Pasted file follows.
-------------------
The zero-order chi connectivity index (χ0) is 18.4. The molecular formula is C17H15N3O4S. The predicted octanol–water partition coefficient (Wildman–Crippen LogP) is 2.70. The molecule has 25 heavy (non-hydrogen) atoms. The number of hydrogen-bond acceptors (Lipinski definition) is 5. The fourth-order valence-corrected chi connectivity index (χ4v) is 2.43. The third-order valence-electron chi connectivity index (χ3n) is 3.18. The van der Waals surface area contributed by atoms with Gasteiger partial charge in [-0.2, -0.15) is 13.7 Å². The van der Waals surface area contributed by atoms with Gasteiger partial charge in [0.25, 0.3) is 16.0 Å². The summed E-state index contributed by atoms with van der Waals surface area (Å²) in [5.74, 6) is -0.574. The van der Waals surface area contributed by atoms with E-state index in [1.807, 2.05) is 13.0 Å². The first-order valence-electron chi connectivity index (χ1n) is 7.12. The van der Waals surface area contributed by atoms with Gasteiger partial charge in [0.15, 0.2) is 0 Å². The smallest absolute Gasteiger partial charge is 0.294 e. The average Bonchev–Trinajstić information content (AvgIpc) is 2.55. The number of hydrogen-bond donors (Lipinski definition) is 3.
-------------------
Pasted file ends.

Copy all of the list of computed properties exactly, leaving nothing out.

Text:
The zero-order chi connectivity index (χ0) is 18.4. The molecular formula is C17H15N3O4S. The predicted octanol–water partition coefficient (Wildman–Crippen LogP) is 2.70. The molecule has 25 heavy (non-hydrogen) atoms. The number of hydrogen-bond acceptors (Lipinski definition) is 5. The fourth-order valence-corrected chi connectivity index (χ4v) is 2.43. The third-order valence-electron chi connectivity index (χ3n) is 3.18. The van der Waals surface area contributed by atoms with Gasteiger partial charge in [-0.2, -0.15) is 13.7 Å². The van der Waals surface area contributed by atoms with Gasteiger partial charge in [0.25, 0.3) is 16.0 Å². The summed E-state index contributed by atoms with van der Waals surface area (Å²) in [5.74, 6) is -0.574. The van der Waals surface area contributed by atoms with E-state index in [1.807, 2.05) is 13.0 Å². The first-order valence-electron chi connectivity index (χ1n) is 7.12. The van der Waals surface area contributed by atoms with Gasteiger partial charge in [0.15, 0.2) is 0 Å². The smallest absolute Gasteiger partial charge is 0.294 e. The average Bonchev–Trinajstić information content (AvgIpc) is 2.55. The number of hydrogen-bond donors (Lipinski definition) is 3.